Profiling first-year university students in an academic transition course.
Date of Award
Creative Commons License
This work is licensed under a Creative Commons Attribution-Noncommercial-No Derivative Works 4.0 License.
First-year student characteristics relating to demographics (age, gender, major, etc.) were examined. Specifically, characteristics were examined relating to students' desire to attend university, their academic preparedness, perceived level of skills, use of campus resources, perception about social support, time spent on various activities and use of time management strategies. Age differences, interaction effects and responses at Time 1 (T1) and Time 2 (T2) were examined. Responses to key questions with regard to expectations of university and actual experiences were examined along with students' end of first-year grade point average (GPA). Key findings included differences in responses by Age with regard to note taking skills, end of first year GPA, and the likelihood of seeking academic counselling. Differences in responses between Time 1 and Time 2 were noted with regard to expected GPA, expected time spent on preparatory work, use of campus resources and activities, achievement, involvement and confidence levels. Based on the findings of this research, implications and recommendations include the need for universities to conduct ongoing research to obtain an accurate profile of first-year students, especially with regard to the potential for different levels of maturity. Furthermore, universities require a better understanding about the support programs that would most benefit first-year students and the need to provide transition programming throughout their entire first year of university. Paper copy at Leddy Library: Theses & Major Papers - Basement, West Bldg. / Call Number: Thesis2005 .O25. Source: Masters Abstracts International, Volume: 44-01, page: 0057. Thesis (M.Ed.)--University of Windsor (Canada), 2005.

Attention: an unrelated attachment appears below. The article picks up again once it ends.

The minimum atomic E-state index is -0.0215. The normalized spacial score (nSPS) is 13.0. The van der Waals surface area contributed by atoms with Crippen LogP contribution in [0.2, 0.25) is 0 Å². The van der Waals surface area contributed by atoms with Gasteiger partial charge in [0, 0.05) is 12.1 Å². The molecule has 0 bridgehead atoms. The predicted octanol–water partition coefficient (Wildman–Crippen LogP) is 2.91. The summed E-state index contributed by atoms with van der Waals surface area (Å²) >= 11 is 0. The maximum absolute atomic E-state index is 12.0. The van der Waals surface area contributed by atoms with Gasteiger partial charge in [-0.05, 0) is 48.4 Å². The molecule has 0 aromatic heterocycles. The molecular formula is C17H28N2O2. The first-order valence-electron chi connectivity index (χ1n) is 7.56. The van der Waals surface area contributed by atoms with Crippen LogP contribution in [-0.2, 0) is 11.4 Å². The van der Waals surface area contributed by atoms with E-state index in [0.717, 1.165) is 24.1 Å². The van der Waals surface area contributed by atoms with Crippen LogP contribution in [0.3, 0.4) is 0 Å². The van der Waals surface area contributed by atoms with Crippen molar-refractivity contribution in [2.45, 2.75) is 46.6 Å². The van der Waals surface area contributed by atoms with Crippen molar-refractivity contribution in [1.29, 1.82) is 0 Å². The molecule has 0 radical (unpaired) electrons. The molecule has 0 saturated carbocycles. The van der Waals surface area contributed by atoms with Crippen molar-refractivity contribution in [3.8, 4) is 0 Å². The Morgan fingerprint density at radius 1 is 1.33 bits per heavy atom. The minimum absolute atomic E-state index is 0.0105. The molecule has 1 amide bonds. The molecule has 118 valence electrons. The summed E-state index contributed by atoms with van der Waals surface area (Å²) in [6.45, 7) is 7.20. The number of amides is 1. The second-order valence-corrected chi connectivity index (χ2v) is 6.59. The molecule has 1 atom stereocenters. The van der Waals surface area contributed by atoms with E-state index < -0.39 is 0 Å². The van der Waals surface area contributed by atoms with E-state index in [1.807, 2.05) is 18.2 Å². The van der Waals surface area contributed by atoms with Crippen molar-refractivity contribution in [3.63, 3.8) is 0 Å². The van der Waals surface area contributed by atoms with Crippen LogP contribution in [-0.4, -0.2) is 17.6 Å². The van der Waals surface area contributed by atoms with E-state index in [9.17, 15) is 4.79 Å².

Oakley, Elizabeth A., "Profiling first-year university students in an academic transition course." (2005). Electronic Theses and Dissertations. 3205.